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Health and Epidemiology Advanced Learning (HEAL)

About HEAL

To begin a career in epidemiology and public health, you will often need both a bachelor’s degree and a master’s degree, which typically takes at least six years of education. Admission to the master’s program usually also requires a strong score on the Graduate Record Exam (GRE).

The Health and Epidemiology Advanced Learning (HEAL) program allows you to skip the GRE exam before entering into your fifth year as a master’s candidate. When accepted to the HEAL program as an undergraduate, you’re also given conditional admission to the MS program in epidemiology offered through the Department of Public Health Sciences in the School of Medicine and Dentistry (part of Rochester’s campus). The program also provides you with advising by renowned faculty mentors, extensive research and professional development opportunities, and access to premier research facilities as both an undergraduate and graduate student.

As an undergraduate, you are expected to major in one of the following:

BA in Epidemiology
BS in Environmental Health

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Public Health Sciences (PHS)

The Department of Public Health Sciences at the University of Rochester Medical Center is a dynamic group dedicated to the improvement of health and health care among diverse populations through research, learning, and community partnerships. The Master of Science in Epidemiology is uniquely positioned to provide the methodologies and skills needed to carry out research and public health programs to identify correlates of disease that may be targets of primary prevention, to evaluate the consequences of changes in health care delivery on populations, and to accommodate the growing need to integrate and analyze large-scale information. The program is focused on epidemiologic and biostatistical methods and is designed to provide students with the tools and skills needed to address future public health and information challenges.

Applying to HEAL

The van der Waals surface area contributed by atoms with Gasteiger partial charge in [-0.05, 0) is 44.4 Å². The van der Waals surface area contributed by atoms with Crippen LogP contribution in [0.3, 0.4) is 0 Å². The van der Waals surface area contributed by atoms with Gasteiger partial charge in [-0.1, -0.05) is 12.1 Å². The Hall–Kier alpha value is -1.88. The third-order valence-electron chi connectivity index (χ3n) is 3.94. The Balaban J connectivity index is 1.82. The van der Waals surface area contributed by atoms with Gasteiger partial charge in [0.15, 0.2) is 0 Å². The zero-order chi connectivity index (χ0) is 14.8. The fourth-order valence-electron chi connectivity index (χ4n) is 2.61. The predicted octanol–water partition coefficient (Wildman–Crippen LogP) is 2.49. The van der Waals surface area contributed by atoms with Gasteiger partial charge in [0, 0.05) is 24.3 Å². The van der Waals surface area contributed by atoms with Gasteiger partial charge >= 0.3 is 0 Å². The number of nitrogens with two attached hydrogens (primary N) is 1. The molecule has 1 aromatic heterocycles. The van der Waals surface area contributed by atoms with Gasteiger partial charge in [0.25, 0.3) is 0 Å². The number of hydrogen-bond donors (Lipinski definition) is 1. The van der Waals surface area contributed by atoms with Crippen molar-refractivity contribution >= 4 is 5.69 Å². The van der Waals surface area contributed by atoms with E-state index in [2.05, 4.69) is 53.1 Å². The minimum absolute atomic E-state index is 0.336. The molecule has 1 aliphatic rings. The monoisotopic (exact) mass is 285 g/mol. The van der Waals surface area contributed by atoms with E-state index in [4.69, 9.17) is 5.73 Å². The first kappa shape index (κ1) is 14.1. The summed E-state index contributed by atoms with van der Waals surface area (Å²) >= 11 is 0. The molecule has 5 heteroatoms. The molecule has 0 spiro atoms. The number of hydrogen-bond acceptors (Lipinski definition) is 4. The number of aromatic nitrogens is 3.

First-Year Applicants

  • Apply through the Common Application or Coalition Application by December 1.
  • Indicate your interest in HEAL on your application and a supplemental prompt will populate. Submit the additional piece of writing in order to be considered.

Transfer Applicants

  • Apply through the Common Application or Coalition Application by March 15 (only for transfer’s beginning fall semester).
  • Indicate your interest in HEAL on your application and a supplemental prompt will populate. Submit the additional piece of writing in order to be considered.

HEAL Finalist Interviews

  • You will be notified of your finalist/non-finalist status in February. You must be invited to interview on campus. 
  • If selected as a finalist, you must come to campus to interview with members of the Department of Public Health Sciences in the School of Medicine and Dentistry.
  • Interviews on campus will take place in early February.
  • Your final HEAL decision will be sent shortly after the interviewing event.
  • If you are not selected as a finalist, you may still have your application reviewed for general admission to the College without HEAL.
  • If you are admitted to the College through Early Decision, you will receive your admit letter in mid-December, but your HEAL application will follow the Regular Decision process described here.
  • Accepting our Early Decision offer cannot be contingent upon your admission to HEAL.

Program Perks

  • A conditional guarantee of admission to the MS program in epidemiology offered through the Department of Public Health Sciences in the School of Medicine and Dentistry (part of Rochester’s campus)
  • Exemption from the GRE
  • Focused early mentoring by renowned faculty
  • Extensive research and professional development opportunities
  • Access to premier research facilities as both an undergraduate and graduate student

Is HEAL For You?

You might be a good fit for HEAL if you:

  • Express an interest in, and knowledge of, public health programs at the University of Rochester.
  • Take challenging classes (honors, AP, college-level, etc.).
  • Do well academically (e.g., 3.7 high school GPA, rank in the top 15 percent of their graduating class).
  • Perform well on standardized tests (SAT, ACT, and SAT Subject Tests such as math and science).
  • Participate in extracurricular activities relevant to public health (e.g., Science Olympiad Disease Detectives, Science/MathBowl, volunteer in community).